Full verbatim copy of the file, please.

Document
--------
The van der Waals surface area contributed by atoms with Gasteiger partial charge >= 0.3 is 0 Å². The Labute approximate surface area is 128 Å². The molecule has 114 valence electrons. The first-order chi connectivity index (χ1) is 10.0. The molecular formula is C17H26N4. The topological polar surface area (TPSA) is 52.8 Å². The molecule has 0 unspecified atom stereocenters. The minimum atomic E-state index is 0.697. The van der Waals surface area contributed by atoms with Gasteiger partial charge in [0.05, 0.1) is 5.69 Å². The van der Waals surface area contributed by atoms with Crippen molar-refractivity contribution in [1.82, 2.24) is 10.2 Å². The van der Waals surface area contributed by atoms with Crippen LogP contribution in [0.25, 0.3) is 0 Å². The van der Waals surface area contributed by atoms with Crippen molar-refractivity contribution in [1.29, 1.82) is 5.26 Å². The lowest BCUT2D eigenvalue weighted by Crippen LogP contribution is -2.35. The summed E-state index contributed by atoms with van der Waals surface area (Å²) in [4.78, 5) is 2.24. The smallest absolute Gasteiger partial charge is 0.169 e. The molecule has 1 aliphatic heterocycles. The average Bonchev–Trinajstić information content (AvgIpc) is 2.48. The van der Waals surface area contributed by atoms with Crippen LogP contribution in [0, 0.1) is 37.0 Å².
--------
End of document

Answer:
The van der Waals surface area contributed by atoms with Gasteiger partial charge >= 0.3 is 0 Å². The Labute approximate surface area is 128 Å². The molecule has 114 valence electrons. The first-order chi connectivity index (χ1) is 10.0. The molecular formula is C17H26N4. The topological polar surface area (TPSA) is 52.8 Å². The molecule has 0 unspecified atom stereocenters. The minimum atomic E-state index is 0.697. The van der Waals surface area contributed by atoms with Gasteiger partial charge in [0.05, 0.1) is 5.69 Å². The van der Waals surface area contributed by atoms with Crippen molar-refractivity contribution in [1.82, 2.24) is 10.2 Å². The van der Waals surface area contributed by atoms with Crippen LogP contribution in [0.25, 0.3) is 0 Å². The van der Waals surface area contributed by atoms with Crippen molar-refractivity contribution in [1.29, 1.82) is 5.26 Å². The lowest BCUT2D eigenvalue weighted by Crippen LogP contribution is -2.35. The summed E-state index contributed by atoms with van der Waals surface area (Å²) in [4.78, 5) is 2.24. The smallest absolute Gasteiger partial charge is 0.169 e. The molecule has 1 aliphatic heterocycles. The average Bonchev–Trinajstić information content (AvgIpc) is 2.48. The van der Waals surface area contributed by atoms with Crippen LogP contribution in [0, 0.1) is 37.0 Å².